Forecasting price movements on asset markets is very difficult, especially at high frequencies. This is also true for exchange rates, where economists have been hard-pressed to come up with a theoretical or statistical model that can beat a random walk. And when they did, it did not hold up to the test of time. So what is the latest in this quest?
Mario Cerrato, John Crosby and Muhammad Kaleem point out the the statistical tests used to evaluate the forecasting performance and not relevant. Indeed, one does not care whether the mean square errors are low out of sample, or what the Sharpe ratio is. What really matters is how a portfolio managed using the forecasting model performs. And there, the news is good, one can beat the random walk. And this not even with a purely statistical model, but rather with a model that has some theoretical foundations. Very few of those are needed: money and GDP growth in both countries, and a time trend, the latter not being essential to beat the random walk. One can imagine that a more elaborate model could do even better.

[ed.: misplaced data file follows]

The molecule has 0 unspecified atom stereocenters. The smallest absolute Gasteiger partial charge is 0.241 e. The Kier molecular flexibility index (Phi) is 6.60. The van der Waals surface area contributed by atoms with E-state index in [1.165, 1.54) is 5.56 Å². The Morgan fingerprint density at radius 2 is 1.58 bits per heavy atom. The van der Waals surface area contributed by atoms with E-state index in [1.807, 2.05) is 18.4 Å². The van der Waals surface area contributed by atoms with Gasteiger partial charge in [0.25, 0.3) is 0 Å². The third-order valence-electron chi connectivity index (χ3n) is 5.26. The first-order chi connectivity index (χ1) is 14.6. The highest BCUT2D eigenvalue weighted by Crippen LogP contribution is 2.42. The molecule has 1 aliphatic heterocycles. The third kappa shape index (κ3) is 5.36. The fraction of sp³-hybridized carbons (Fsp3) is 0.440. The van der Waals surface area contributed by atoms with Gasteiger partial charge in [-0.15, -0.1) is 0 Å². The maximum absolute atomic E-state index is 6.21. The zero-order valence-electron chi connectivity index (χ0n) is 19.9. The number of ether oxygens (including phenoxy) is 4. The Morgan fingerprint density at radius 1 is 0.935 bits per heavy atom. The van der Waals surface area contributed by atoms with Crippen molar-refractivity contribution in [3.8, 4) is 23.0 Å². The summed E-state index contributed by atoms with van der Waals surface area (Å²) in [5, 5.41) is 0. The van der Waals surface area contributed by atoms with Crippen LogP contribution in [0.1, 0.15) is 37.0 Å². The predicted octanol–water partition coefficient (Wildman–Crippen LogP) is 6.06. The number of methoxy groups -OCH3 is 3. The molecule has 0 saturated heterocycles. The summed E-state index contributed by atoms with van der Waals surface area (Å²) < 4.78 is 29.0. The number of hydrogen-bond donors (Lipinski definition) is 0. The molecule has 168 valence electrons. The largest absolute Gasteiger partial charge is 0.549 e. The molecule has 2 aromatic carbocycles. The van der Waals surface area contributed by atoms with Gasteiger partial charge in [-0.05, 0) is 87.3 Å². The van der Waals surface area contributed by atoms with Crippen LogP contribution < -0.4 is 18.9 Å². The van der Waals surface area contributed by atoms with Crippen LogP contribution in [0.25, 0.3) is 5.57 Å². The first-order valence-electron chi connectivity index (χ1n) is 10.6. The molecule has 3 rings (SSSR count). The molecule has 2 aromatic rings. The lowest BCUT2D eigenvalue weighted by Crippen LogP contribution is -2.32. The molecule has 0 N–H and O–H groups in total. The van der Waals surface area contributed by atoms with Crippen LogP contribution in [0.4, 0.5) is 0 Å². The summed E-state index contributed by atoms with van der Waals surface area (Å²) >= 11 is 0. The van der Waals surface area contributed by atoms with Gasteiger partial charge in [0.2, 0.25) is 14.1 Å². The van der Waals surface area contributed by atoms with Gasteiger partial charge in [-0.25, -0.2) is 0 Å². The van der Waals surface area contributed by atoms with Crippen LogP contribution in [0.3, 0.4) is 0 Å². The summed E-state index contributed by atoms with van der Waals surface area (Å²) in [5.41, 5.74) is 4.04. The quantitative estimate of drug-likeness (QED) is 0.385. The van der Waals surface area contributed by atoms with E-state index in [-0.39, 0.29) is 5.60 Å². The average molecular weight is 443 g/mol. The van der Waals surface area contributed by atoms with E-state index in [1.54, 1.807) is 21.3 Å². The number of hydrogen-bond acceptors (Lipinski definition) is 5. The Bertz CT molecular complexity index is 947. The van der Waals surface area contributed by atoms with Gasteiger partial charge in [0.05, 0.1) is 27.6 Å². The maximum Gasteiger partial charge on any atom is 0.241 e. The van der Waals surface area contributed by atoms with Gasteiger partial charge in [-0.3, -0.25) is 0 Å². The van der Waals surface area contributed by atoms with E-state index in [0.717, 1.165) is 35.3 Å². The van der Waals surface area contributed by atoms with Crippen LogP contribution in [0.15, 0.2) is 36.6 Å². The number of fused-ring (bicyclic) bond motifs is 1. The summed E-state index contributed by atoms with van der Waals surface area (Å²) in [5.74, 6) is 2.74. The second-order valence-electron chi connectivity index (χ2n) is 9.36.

But note that nobody here has claimed you can beat the market.